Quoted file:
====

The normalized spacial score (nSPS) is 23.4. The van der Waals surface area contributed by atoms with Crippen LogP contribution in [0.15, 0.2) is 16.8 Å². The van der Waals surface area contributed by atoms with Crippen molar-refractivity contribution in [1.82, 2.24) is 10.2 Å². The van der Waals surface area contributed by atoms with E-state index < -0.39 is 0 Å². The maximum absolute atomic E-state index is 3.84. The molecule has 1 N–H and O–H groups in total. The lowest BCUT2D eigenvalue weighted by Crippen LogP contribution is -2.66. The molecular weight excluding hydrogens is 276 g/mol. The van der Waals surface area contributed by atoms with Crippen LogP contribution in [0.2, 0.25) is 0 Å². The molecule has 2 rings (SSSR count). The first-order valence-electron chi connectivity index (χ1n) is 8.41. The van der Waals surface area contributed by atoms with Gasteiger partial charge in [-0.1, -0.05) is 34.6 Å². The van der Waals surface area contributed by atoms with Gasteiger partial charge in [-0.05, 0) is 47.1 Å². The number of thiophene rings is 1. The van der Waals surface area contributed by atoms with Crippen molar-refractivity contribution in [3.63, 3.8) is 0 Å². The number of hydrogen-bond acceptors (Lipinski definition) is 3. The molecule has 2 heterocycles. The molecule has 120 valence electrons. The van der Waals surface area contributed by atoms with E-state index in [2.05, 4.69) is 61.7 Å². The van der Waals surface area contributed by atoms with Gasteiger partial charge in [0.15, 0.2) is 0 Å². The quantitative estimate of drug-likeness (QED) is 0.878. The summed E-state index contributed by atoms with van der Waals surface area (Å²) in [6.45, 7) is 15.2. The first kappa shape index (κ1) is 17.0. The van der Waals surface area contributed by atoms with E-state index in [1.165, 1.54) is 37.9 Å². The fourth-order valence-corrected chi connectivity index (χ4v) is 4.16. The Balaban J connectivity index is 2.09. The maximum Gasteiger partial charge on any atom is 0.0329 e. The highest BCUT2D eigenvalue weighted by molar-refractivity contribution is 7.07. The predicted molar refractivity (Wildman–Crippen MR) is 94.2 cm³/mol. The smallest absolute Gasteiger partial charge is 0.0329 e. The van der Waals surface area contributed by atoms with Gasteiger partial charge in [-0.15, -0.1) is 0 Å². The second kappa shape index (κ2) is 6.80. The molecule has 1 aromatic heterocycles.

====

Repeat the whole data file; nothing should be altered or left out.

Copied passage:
The normalized spacial score (nSPS) is 23.4. The van der Waals surface area contributed by atoms with Crippen LogP contribution in [0.15, 0.2) is 16.8 Å². The van der Waals surface area contributed by atoms with Crippen molar-refractivity contribution in [1.82, 2.24) is 10.2 Å². The van der Waals surface area contributed by atoms with E-state index < -0.39 is 0 Å². The maximum absolute atomic E-state index is 3.84. The molecule has 1 N–H and O–H groups in total. The lowest BCUT2D eigenvalue weighted by Crippen LogP contribution is -2.66. The molecular weight excluding hydrogens is 276 g/mol. The van der Waals surface area contributed by atoms with Crippen LogP contribution in [0.2, 0.25) is 0 Å². The molecule has 2 rings (SSSR count). The first-order valence-electron chi connectivity index (χ1n) is 8.41. The van der Waals surface area contributed by atoms with Gasteiger partial charge in [-0.1, -0.05) is 34.6 Å². The van der Waals surface area contributed by atoms with Gasteiger partial charge in [-0.05, 0) is 47.1 Å². The number of thiophene rings is 1. The van der Waals surface area contributed by atoms with Crippen molar-refractivity contribution in [3.63, 3.8) is 0 Å². The number of hydrogen-bond acceptors (Lipinski definition) is 3. The molecule has 2 heterocycles. The molecule has 120 valence electrons. The van der Waals surface area contributed by atoms with E-state index in [2.05, 4.69) is 61.7 Å². The van der Waals surface area contributed by atoms with Gasteiger partial charge in [0.15, 0.2) is 0 Å². The quantitative estimate of drug-likeness (QED) is 0.878. The summed E-state index contributed by atoms with van der Waals surface area (Å²) in [6.45, 7) is 15.2. The first kappa shape index (κ1) is 17.0. The van der Waals surface area contributed by atoms with E-state index in [1.165, 1.54) is 37.9 Å². The fourth-order valence-corrected chi connectivity index (χ4v) is 4.16. The Balaban J connectivity index is 2.09. The maximum Gasteiger partial charge on any atom is 0.0329 e. The highest BCUT2D eigenvalue weighted by molar-refractivity contribution is 7.07. The predicted molar refractivity (Wildman–Crippen MR) is 94.2 cm³/mol. The smallest absolute Gasteiger partial charge is 0.0329 e. The van der Waals surface area contributed by atoms with Gasteiger partial charge in [-0.15, -0.1) is 0 Å². The second kappa shape index (κ2) is 6.80. The molecule has 1 aromatic heterocycles.